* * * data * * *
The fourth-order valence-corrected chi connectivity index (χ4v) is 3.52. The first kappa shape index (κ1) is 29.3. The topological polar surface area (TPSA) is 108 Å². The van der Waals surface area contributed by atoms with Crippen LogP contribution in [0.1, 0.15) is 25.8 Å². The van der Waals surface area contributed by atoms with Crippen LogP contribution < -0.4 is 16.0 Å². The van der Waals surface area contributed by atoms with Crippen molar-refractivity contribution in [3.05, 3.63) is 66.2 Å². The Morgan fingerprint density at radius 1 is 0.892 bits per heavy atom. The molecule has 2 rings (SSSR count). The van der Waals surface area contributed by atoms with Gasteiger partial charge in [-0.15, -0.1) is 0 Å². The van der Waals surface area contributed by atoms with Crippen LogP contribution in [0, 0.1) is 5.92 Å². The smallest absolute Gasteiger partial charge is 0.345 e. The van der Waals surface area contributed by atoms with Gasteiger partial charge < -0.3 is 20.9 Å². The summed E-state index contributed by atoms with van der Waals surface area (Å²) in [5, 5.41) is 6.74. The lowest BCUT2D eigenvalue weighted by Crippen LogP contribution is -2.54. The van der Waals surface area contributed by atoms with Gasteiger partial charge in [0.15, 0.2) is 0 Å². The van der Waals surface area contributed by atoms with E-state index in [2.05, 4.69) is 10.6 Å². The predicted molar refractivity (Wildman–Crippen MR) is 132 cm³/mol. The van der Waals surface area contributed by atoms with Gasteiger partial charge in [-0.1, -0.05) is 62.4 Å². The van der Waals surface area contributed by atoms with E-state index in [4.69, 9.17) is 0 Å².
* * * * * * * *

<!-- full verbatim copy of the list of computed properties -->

The fourth-order valence-corrected chi connectivity index (χ4v) is 3.52. The first kappa shape index (κ1) is 29.3. The topological polar surface area (TPSA) is 108 Å². The van der Waals surface area contributed by atoms with Crippen LogP contribution in [0.1, 0.15) is 25.8 Å². The van der Waals surface area contributed by atoms with Crippen LogP contribution < -0.4 is 16.0 Å². The van der Waals surface area contributed by atoms with Crippen molar-refractivity contribution in [3.05, 3.63) is 66.2 Å². The Morgan fingerprint density at radius 1 is 0.892 bits per heavy atom. The molecule has 2 rings (SSSR count). The van der Waals surface area contributed by atoms with Gasteiger partial charge in [-0.15, -0.1) is 0 Å². The van der Waals surface area contributed by atoms with Crippen LogP contribution in [0, 0.1) is 5.92 Å². The smallest absolute Gasteiger partial charge is 0.345 e. The van der Waals surface area contributed by atoms with Gasteiger partial charge < -0.3 is 20.9 Å². The summed E-state index contributed by atoms with van der Waals surface area (Å²) in [5, 5.41) is 6.74. The lowest BCUT2D eigenvalue weighted by Crippen LogP contribution is -2.54. The van der Waals surface area contributed by atoms with Gasteiger partial charge in [0.15, 0.2) is 0 Å². The van der Waals surface area contributed by atoms with E-state index in [2.05, 4.69) is 10.6 Å². The predicted molar refractivity (Wildman–Crippen MR) is 132 cm³/mol. The van der Waals surface area contributed by atoms with Gasteiger partial charge in [-0.1, -0.05) is 62.4 Å². The van der Waals surface area contributed by atoms with E-state index in [4.69, 9.17) is 0 Å².